“Right now, Dubai Mall and Mall of the Emirates, as two examples, are the most successful malls in Dubai and they’re both, we call them in the industry, overtrading for their size, which means they have more people than is probably comfortable to make the maximum sales potential inside each.

“By 2020, a low estimate of the number of tourists coming for Expo 2020 would be in the order of 20 million people.

“So already a lot of the people who are coming in to shop are tourists — probably 40 percent to 70 percent, depending on the day or month. When I say tourists, they are likely to be GCC tourists or from India, or from a three or four-hour flight away.

“When you look back statistically and say if those malls are overtrading today, then there’s a case to be made to almost double the space that’s available in terms of retail, just to handle the tourist trade.”

Macadam recalls Vancouver Expo ’86, which attracted over 27 million tourists. With a hub of 3 billion tourists within a five-hour flight, he suggests the numbers could match those and even go as high as 30 million.

McArthur says it’s a simple case of supply and demand.

“Drivers of demand are population increases, and tourism increases. I would say Dubai could check both those boxes,” he says. “Whether it can grow its tourism to 20 to 25 million is something that remains to be seen, but I would say all the strategies and infrastructure are in place.”

With all the new mall development planned, experts agree that the existing malls around the city have to almost reinvent themselves, or at least refresh their offering every few years.

“I know in the case of BurJuman [in the Bur Dubai area of the city] they’re spending a lot of money repositioning the shopping centre — adding a hotel and cinemas, and improving connectivity. That’s what those shopping centres have to do. They have to reinvent themselves,” says McArthur.

“No shopping centre can stay the same for more than five or six years without doing some kind of expansion, renovation or upgrading.”

Macadam adds that BurJuman is also adding a large Carrefour hypermarket to its offering, which he says will be “very viable in a densely populated area”.

He also agrees that malls can’t afford to stay the same for too long, pointing out that even the successful locations have been busy adding to their retail space.

“I think if you look at what’s going on at Dubai Mall, they’re adding another million square feet; Mall of the Emirates is having a big renovation, and adding a lot of space. These malls are being little pre-emptive to try and keep their offering fresh in front of people.

“If you look at Mall of the Emirates, it’s a very compelling retail environment. It’s so well received and the retailers are all doing so well that for shops such as Hermès, which is a very famous French brand, there’s no room there. They are waiting for space.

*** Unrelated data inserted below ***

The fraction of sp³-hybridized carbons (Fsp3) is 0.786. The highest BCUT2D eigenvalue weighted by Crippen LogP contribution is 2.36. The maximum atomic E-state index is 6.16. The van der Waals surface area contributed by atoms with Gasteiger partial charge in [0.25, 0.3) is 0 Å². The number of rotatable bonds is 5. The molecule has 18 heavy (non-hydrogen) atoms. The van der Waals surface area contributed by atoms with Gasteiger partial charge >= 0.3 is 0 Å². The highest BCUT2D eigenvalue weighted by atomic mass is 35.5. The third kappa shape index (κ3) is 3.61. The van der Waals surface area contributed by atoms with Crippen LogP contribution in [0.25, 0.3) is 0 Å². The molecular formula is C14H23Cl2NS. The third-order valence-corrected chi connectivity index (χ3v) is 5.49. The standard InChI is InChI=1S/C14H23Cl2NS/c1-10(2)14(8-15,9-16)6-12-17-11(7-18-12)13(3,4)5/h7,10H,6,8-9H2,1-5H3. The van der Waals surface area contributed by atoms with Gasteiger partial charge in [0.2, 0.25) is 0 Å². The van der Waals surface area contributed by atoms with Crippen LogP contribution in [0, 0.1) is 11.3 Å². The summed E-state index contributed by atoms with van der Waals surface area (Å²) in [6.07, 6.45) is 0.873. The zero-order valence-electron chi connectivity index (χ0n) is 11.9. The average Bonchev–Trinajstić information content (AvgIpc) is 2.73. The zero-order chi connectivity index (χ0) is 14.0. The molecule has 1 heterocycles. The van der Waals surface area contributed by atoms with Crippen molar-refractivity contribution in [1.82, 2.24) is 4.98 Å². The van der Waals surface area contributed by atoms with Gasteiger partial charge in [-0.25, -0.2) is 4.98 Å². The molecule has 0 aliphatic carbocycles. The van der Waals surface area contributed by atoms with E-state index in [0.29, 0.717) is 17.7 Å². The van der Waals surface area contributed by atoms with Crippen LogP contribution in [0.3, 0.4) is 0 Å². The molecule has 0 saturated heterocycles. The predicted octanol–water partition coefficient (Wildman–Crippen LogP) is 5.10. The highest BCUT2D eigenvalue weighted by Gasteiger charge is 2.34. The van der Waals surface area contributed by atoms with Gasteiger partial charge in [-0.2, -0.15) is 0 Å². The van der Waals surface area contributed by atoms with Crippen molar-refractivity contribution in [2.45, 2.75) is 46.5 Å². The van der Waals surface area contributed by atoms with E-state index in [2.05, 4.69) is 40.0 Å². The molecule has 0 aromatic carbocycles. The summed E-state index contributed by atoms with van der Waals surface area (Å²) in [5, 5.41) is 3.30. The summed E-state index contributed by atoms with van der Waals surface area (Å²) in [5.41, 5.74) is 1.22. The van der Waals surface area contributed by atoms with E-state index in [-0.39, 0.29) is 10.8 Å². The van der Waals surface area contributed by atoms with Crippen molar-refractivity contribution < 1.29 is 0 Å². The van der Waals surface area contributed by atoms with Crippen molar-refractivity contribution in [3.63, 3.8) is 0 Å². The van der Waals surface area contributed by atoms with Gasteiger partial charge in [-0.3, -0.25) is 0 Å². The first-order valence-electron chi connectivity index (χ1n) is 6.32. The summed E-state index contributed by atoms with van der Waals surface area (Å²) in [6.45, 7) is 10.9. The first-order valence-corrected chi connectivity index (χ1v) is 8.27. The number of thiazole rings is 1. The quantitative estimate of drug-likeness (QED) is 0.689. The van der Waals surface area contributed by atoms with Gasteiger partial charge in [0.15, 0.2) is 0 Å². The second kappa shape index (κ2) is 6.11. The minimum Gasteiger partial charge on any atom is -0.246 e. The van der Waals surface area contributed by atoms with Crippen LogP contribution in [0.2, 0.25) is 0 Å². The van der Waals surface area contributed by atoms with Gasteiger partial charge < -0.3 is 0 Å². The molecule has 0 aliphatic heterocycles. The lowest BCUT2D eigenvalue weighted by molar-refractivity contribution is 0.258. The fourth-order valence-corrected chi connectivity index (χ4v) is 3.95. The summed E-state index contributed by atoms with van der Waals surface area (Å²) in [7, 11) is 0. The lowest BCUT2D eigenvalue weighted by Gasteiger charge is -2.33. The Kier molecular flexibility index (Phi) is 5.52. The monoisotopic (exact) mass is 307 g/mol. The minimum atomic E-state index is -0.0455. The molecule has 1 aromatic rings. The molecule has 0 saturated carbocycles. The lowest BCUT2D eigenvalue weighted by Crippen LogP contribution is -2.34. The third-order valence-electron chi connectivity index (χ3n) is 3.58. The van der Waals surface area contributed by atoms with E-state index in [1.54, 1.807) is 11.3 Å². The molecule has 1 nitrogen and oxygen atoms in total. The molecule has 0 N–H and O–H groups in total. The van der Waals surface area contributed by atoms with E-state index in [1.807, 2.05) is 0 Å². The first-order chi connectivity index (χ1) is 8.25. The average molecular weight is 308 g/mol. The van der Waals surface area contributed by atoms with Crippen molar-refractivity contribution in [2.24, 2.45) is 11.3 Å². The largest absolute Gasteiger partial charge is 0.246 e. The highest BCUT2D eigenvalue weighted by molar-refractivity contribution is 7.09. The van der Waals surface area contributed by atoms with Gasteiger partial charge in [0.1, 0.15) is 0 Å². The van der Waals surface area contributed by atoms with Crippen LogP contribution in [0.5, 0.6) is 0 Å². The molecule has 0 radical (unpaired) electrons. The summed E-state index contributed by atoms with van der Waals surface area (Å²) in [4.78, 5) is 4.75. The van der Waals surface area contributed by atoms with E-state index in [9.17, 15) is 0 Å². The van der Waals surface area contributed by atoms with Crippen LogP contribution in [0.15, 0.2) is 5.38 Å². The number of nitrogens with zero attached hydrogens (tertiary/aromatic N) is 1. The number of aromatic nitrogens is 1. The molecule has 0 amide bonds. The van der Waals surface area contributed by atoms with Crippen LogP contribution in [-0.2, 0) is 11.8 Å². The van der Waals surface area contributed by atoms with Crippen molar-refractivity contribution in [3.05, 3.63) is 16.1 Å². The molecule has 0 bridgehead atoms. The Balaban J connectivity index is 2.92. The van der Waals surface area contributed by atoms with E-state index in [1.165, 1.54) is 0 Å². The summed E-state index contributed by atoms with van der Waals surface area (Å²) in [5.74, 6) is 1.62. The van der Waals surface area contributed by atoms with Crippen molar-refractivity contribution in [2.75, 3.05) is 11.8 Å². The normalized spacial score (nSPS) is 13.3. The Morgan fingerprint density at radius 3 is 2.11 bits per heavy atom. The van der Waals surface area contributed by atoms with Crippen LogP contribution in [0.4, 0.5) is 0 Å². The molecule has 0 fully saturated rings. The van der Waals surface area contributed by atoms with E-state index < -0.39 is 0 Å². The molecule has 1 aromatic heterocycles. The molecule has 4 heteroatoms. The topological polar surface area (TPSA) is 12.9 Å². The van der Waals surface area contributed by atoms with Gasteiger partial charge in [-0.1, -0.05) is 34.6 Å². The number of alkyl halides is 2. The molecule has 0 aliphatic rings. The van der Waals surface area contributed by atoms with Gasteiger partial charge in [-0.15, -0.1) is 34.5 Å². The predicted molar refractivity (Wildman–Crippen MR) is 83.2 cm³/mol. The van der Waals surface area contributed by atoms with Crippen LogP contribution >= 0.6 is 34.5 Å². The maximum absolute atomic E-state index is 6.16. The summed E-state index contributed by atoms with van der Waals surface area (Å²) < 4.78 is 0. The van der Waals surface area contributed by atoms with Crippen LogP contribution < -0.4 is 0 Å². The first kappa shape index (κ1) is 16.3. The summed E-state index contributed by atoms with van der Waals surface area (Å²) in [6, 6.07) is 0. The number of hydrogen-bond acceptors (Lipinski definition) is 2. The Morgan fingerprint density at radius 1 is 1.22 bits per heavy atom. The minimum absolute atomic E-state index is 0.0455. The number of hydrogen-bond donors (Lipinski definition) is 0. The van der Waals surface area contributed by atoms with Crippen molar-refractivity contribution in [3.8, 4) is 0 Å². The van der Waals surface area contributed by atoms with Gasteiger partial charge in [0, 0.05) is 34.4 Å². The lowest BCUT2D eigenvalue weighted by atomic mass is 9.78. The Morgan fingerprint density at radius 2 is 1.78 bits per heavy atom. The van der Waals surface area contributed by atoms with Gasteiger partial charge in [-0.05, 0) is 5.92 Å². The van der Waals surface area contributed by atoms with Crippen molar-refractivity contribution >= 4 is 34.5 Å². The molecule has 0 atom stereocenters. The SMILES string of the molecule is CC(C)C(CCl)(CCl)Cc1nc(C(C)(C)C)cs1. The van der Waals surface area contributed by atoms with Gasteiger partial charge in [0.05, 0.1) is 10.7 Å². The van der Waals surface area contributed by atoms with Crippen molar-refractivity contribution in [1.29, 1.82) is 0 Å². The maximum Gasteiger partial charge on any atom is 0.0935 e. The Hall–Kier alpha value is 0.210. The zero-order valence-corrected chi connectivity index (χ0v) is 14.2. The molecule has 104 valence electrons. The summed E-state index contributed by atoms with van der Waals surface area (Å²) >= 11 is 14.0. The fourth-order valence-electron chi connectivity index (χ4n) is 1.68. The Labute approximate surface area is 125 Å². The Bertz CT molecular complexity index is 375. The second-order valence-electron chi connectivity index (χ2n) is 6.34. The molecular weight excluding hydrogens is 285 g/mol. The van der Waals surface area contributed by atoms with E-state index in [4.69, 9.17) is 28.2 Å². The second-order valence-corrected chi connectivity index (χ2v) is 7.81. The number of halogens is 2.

“When you consider that, it means that the demand inside the Mall of the Emirates is very, very high.”

Older malls, like Wafi, which opened in 2001 and remains a thriving shopping location, have been affected by more recent developments.

“In the case of Wafi, they were impacted by all of the new retail that has opened since Wafi opened, so they’ve been getting it on all sides — from Mirdif City Centre, Festival City, Deira City Centre. Wafi was really impacted by the opening of Dubai Mall, when it really lost its leading luxury position,” says McArthur.

In the UAE’s other big retail destination, Abu Dhabi, Yas Mall is expected to change the retail landscape when it opens in November.

The much anticipated development (first due to open in 2011) will immediately become the country’s second-largest mall, and will aim to stem the flow of shoppers towards Dubai.

 “Obviously the investors and the developer have a vision to make a profitable destination. Whether that will happen in year one, year two, year three or year ten is something that I can’t tell you,” says McArthur.

“What I can say is that there has been a certain amount of leakage of customer base that leaves Abu Dhabi and goes to Dubai and perhaps that will help mitigate and help give those people a reason to stay in Abu Dhabi.”

The city will have more than just Yas Island to keep consumers in the city the next three to four years, with major schemes like Saadiyat Island and Reem Island, in addition to newly opening Galleria mall to offer competition closer to home.

“Yas will have challenges because there’s not an immediate catchment around the property but the mall is such a size that people will drive up to half an hour to 45 minutes to enjoy that kind of selection and variety,” McArthur says.

“People will drive past other centres to much larger centres where there is more authority in the brand selection,” he adds.

Nader says while the development will be positive for the city, he expects a slow start — the expected norm for any new mall.

“I’m looking forward to it because it’s going to change the landscape in Abu Dhabi. Yas Mall is a great development and if you look at the overall Yas Island development, it’s amazing.

“They’re really trying different ways to attract the traffic into in the island.

“I think the traffic at the beginning will be a little slow because there [are] a lot of things still happening for the project to be completed. Overall I think the mall will have a very positive impact on the retail landscape in Abu Dhabi.”

But for now, the headlines are all about Mall of the World. The first phase, which will focus on the mall aspect of the development, is expected to be completed within three years, with tenders due to be released in six months, Bin Byat said last week. The next chapter in Dubai’s economic growth has just begun.